Friday, September 27, 2013

Productivity Operating System vs. Media Consumption OS

Microsoft has great potential to weather their current difficulties.  The trick will be to market what they have effectively.

Microsoft is a good example of a large incumbent being hit by destructive (or at least disruptive innovation).  Clayton Christensen published a good book on this theme, The Innovator's Dilemma.  His thesis is how disruptive innovation brings down large incumbents.  Examples are everywhere, from the pharmaceutical company making obsolete cancer drugs to Kodak, the company who invented digital photography, who went bankrupt when no one wanted to purchase film.  Putting the theory succinctly, incumbents have too much invested in infrastructure to be able to change as an organization when they are faced with disruptive change.  In the case of Microsoft, tablets using ARM processors are breaking up the Duopoly of Windows and Intel.  Desktops are no longer king.

Microsoft is doing some things right.  Outlook.com is being touted as a mail service where the postmaster doesn't read your mail.  The X-Box gaming system is a fine example of contract fabrication, and an example of millions gaming together via the Internet.  The Surface, after a rocky start, looks as though the second version will be a really good piece of hardware, even though it has Windows 8 on board.  I think the jury is still out on the Microsoft Windows phones.  I almost bought one from Verizon, but balked when Verizon wanted two years of commitment plus $30 per phone.  (We went to Sprint and have been very satisfied with our HTC 4g LTE phones that hooked up for free not to mention unlimited data)  The specs on the Windows phone were superior to other phones offered by Verizon, and the camera was to die for.  I think the Windows Phones will have a lot of life once they get going, although now they look like Microsoft is trying in vain to keep up with Apple. Bing coupled with Yahoo! advertising is a good service, and I like to reach the other 20% of Internet searchers.  All in all, Microsoft's businesses outside Windows seem to be doing well.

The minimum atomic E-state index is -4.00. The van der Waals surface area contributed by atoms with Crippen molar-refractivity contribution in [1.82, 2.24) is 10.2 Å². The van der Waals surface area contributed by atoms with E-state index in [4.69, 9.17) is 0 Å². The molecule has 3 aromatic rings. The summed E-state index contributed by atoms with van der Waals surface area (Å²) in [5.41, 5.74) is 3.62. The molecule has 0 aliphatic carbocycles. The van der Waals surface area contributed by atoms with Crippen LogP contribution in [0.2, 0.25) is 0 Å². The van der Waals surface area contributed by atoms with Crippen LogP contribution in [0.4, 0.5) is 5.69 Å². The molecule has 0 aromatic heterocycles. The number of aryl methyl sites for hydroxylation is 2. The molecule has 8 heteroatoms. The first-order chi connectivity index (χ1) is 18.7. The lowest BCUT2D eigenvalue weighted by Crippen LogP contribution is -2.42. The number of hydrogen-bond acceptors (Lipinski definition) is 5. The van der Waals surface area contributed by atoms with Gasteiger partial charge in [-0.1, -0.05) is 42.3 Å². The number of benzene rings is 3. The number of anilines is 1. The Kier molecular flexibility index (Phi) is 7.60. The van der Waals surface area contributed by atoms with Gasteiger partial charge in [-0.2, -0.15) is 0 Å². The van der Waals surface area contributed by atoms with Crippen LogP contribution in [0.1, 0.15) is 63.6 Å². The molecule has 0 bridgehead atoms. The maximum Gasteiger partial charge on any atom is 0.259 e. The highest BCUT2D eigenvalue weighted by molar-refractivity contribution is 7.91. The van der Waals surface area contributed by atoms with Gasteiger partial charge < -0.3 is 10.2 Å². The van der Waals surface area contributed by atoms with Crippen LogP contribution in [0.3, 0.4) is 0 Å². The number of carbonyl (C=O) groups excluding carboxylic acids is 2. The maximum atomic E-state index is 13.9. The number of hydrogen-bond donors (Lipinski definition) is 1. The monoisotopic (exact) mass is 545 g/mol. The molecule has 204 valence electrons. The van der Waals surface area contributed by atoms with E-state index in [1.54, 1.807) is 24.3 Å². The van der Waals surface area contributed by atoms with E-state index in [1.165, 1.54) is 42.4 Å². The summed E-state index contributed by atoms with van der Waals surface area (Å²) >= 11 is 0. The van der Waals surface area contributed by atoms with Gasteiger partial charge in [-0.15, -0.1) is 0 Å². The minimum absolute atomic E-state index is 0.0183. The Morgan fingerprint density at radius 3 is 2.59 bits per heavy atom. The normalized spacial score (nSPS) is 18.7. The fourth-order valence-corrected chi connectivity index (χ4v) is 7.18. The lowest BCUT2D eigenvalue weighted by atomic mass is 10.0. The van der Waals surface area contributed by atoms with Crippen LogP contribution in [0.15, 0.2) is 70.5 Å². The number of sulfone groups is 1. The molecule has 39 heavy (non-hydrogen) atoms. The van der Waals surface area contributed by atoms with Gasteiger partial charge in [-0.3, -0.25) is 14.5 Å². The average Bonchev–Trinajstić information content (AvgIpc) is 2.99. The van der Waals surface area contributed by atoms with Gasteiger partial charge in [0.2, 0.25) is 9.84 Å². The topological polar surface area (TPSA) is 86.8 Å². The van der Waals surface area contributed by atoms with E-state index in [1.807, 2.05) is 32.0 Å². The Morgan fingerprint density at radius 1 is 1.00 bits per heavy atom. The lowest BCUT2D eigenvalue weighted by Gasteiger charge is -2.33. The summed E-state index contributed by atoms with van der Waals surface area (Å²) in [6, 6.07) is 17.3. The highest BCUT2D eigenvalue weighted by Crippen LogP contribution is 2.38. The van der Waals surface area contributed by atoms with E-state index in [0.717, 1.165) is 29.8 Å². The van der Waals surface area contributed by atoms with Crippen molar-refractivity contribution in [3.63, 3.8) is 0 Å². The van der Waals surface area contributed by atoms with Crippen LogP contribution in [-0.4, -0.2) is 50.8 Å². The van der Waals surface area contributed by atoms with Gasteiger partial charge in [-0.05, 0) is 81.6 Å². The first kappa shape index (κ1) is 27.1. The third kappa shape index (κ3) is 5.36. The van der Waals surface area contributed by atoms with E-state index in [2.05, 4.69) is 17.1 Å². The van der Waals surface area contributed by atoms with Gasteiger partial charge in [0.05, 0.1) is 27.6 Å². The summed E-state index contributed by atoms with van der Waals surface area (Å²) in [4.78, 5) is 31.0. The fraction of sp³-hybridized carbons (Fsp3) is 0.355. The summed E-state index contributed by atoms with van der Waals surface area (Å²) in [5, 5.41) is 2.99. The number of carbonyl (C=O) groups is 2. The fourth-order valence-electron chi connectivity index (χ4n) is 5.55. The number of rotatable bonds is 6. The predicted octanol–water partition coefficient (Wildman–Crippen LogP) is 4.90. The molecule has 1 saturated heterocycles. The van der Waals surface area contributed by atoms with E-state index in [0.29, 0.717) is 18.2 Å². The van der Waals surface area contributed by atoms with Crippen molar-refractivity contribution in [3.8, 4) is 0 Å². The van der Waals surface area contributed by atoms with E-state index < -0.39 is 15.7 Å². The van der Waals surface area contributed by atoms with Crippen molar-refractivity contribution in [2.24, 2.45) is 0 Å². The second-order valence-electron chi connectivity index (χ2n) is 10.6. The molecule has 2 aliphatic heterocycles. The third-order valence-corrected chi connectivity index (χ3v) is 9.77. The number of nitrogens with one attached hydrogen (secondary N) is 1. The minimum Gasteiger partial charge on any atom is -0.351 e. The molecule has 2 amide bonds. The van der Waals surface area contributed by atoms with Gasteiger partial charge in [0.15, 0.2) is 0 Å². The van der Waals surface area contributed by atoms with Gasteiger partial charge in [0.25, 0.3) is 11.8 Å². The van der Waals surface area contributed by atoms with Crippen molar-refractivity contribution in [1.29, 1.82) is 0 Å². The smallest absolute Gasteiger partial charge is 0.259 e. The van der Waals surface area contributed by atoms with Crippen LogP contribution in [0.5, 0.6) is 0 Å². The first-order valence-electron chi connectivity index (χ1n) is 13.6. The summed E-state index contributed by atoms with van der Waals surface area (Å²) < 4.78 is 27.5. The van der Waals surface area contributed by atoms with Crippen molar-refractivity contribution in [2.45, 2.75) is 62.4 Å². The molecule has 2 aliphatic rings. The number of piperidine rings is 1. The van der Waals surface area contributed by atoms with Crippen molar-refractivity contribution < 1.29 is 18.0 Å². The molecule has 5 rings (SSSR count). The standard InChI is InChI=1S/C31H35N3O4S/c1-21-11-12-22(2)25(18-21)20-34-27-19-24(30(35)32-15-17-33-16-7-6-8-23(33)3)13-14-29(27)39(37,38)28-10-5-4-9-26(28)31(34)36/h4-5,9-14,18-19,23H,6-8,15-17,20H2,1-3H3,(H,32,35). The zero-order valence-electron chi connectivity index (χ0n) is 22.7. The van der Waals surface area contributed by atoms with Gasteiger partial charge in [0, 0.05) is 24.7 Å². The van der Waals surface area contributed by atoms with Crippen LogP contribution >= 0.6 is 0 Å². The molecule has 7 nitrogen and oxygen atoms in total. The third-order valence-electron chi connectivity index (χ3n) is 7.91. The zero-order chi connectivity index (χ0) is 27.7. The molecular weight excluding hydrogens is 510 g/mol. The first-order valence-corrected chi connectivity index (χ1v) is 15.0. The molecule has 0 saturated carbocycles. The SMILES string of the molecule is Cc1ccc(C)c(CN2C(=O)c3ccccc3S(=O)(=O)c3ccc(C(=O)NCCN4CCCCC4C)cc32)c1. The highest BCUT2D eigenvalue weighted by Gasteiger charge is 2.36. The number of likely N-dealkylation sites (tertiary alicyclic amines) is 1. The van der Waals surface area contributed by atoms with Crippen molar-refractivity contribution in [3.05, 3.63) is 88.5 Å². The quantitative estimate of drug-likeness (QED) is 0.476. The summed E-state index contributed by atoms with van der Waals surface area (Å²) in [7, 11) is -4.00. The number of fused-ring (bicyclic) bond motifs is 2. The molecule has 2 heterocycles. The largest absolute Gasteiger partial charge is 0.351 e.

So what happened with Windows 8?  I'm not understanding the causes until I look at an abstract representation, almost a black box approach to what the operating system does.  Windows 8 is a great tactile way to interact with computers.  The little windows are meant to be touched with one's finger leading to the operation of the software.  I think this is a futuristic way to begin the process of displaying computer screen on clear glass the way they did in Minority Report.  At the same time, though, Windows 8 is only geared to one way of using computers, that of media consumption.

Media consumption is what we do with tablets and phones.  Until voice recognition gets better, we will not create.  Creating media for consumption takes a different type of computer, the desktop or laptop.  This opens up the box of market segmented operating systems.  I think the Surface will work to produce content if purchased with the optional $110 keyboard. 

Lets get honest, Windows 8 is a beautiful operating system for those who just want to see the latest Facebook post, or surf the web.  Windows 8 should have a touch screen to use the tactile input abilities.  However, if a person wants to produce media, then their needs are different.  I like Windows 7 because it is modern, and works well.  I can get to any place I need to be with fewer clicks than Windows 8.  This is important when I sit down to write my exams, or a feasibility report, or some other production effort I need to get into the computer fast, and get producing quickly. I want to produce, not to be always clicking away to get to some place else.

I'm calling on Microsoft to start marketing their Operating Systems differently.  Windows 7 should be for professionals engaged in production, and Windows 8 should be for media consumption, entertainment, and home uses.  Lets keep both Operating Systems going and recognize they each have a different application.  Microsoft tends to want to push the market, and in the case of Windows 8, neither the hardware nor the users are ready to use this system.  Lets go back to the days of Windows 98 for homes and small businesses and Windows 2000 or NT for business production uses. Lets not sell Windows 8 on anything that doesn't mount a touch screen, and when a new user turns on a computer for the first time, how about a choice in Operating Systems?